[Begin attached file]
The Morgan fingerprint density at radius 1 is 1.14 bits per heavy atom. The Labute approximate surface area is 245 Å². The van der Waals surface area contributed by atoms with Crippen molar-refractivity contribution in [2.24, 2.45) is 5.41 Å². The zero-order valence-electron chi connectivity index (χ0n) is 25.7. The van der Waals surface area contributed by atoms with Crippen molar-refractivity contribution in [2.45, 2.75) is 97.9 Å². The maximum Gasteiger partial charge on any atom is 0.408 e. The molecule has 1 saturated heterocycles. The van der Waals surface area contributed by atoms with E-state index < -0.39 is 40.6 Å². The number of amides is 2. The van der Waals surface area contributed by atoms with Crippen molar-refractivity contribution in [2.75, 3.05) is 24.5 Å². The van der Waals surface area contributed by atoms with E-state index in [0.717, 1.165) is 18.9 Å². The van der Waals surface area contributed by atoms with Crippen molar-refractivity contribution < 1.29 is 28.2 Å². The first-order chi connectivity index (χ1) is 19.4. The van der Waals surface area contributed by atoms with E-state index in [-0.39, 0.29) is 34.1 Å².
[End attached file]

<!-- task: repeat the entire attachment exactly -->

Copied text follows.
The Morgan fingerprint density at radius 1 is 1.14 bits per heavy atom. The Labute approximate surface area is 245 Å². The van der Waals surface area contributed by atoms with Crippen molar-refractivity contribution in [2.24, 2.45) is 5.41 Å². The zero-order valence-electron chi connectivity index (χ0n) is 25.7. The van der Waals surface area contributed by atoms with Crippen molar-refractivity contribution in [2.45, 2.75) is 97.9 Å². The maximum Gasteiger partial charge on any atom is 0.408 e. The molecule has 1 saturated heterocycles. The van der Waals surface area contributed by atoms with E-state index < -0.39 is 40.6 Å². The number of amides is 2. The van der Waals surface area contributed by atoms with Crippen molar-refractivity contribution in [2.75, 3.05) is 24.5 Å². The van der Waals surface area contributed by atoms with E-state index in [0.717, 1.165) is 18.9 Å². The van der Waals surface area contributed by atoms with Crippen molar-refractivity contribution < 1.29 is 28.2 Å². The first-order chi connectivity index (χ1) is 19.4. The van der Waals surface area contributed by atoms with E-state index in [-0.39, 0.29) is 34.1 Å².